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I’d had enough of a succession of grey, drizzly summers that left me feeling cheated. I needed a change from Britain so I boarded a plane for the Southern Hemisphere in May 2000.
According to all the stories I’d heard, New Zealand was going to offer greater incentive for me to be more active. It had glorious weather. It offered scenery and outdoor adventure. (It also had pies.) I wasn’t disappointed. Since settling in I have taken every opportunity to walk, cycle or kayak in the many National Parks of this country.
My first long cycle ride – that is, one that involved taking a sleeping bag – took place in late 2003 when my wife’s friend Lorna came for a visit. Jan, Lorna and I sat down over some tea and fancies and planned our holidays together. Jan and I had discussed driving throughout both of New Zealand’s main islands, walking in Fiordland and perhaps doing a spot of pootling around on our bikes. Lorna was quite keen on the bike idea but blew away any pootling-related activities and dived straight in with the suggestion to cycle all the way around the rugged East Cape of the North Island. By this stage we had probably graduated onto the gin and tonics, so we readily agreed. The seven-day trip was a success and we had such a good time that I wanted to do more. I instantly recognised that the cycling pace is a great way to immerse yourself in a countryside as spectacular as New Zealand’s and also rather conducive to meeting interesting people, even if only for a moment. Once I had got over the mental barrier that convinces you that cars are the only method of getting from A to B (and in fact to Z), I was unstoppable: anyone could do this.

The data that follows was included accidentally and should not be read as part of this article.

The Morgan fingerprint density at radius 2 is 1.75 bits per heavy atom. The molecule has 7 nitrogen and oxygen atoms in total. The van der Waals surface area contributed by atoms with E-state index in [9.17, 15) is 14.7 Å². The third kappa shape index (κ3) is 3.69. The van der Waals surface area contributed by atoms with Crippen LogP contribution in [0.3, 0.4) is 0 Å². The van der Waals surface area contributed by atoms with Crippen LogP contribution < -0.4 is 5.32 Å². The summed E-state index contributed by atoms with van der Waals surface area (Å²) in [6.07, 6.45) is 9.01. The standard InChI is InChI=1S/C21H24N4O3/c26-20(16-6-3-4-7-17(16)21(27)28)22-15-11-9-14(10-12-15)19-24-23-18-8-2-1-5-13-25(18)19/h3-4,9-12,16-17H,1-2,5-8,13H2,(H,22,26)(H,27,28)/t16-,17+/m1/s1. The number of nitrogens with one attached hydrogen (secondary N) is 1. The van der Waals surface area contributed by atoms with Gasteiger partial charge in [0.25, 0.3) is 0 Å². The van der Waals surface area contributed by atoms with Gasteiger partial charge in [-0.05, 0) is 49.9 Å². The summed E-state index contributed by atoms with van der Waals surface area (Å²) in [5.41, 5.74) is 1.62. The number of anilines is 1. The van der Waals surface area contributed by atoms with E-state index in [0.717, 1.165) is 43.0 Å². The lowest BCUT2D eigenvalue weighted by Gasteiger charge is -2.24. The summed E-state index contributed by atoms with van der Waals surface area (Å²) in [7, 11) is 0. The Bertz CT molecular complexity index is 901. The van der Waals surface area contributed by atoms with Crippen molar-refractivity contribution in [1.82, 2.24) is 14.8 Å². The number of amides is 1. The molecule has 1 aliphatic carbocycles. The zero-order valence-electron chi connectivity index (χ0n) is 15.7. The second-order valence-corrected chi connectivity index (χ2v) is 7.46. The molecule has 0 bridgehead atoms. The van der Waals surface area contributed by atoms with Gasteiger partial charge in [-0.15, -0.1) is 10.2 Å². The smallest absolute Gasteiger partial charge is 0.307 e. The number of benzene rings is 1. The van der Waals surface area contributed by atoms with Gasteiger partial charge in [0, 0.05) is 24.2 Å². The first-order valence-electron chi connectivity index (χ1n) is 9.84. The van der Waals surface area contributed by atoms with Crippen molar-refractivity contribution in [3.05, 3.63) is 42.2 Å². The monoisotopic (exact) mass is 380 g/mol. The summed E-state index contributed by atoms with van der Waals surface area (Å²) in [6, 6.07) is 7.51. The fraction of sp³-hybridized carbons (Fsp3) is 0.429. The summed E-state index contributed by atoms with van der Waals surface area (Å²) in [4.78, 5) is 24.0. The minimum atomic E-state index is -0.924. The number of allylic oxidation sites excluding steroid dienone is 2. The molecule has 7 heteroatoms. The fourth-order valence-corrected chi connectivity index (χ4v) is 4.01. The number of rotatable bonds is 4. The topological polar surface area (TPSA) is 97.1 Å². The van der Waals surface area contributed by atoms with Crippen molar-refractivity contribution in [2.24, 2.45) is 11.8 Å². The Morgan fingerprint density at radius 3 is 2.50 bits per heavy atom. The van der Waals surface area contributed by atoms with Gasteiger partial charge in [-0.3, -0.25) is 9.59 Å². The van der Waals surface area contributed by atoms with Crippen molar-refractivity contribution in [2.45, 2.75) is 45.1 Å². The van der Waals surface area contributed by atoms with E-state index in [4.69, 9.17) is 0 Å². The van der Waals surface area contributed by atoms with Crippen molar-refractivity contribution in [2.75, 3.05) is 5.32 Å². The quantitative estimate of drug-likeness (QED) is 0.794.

I figured that if I could cycle around the East Cape, then I could cycle north from Auckland to Cape Reinga. Having done that, I realised that I was quite capable of cycling down to Rotorua and from there to Wellington. Having cycled all the way across one island it seemed reasonable to keep on going until I ran out of land in Invercargill.
Having now cycled and walked a large proportion of New Zealand I feel that I have a much better understanding of the country and the people in it and this is mainly because I did it on two wheels.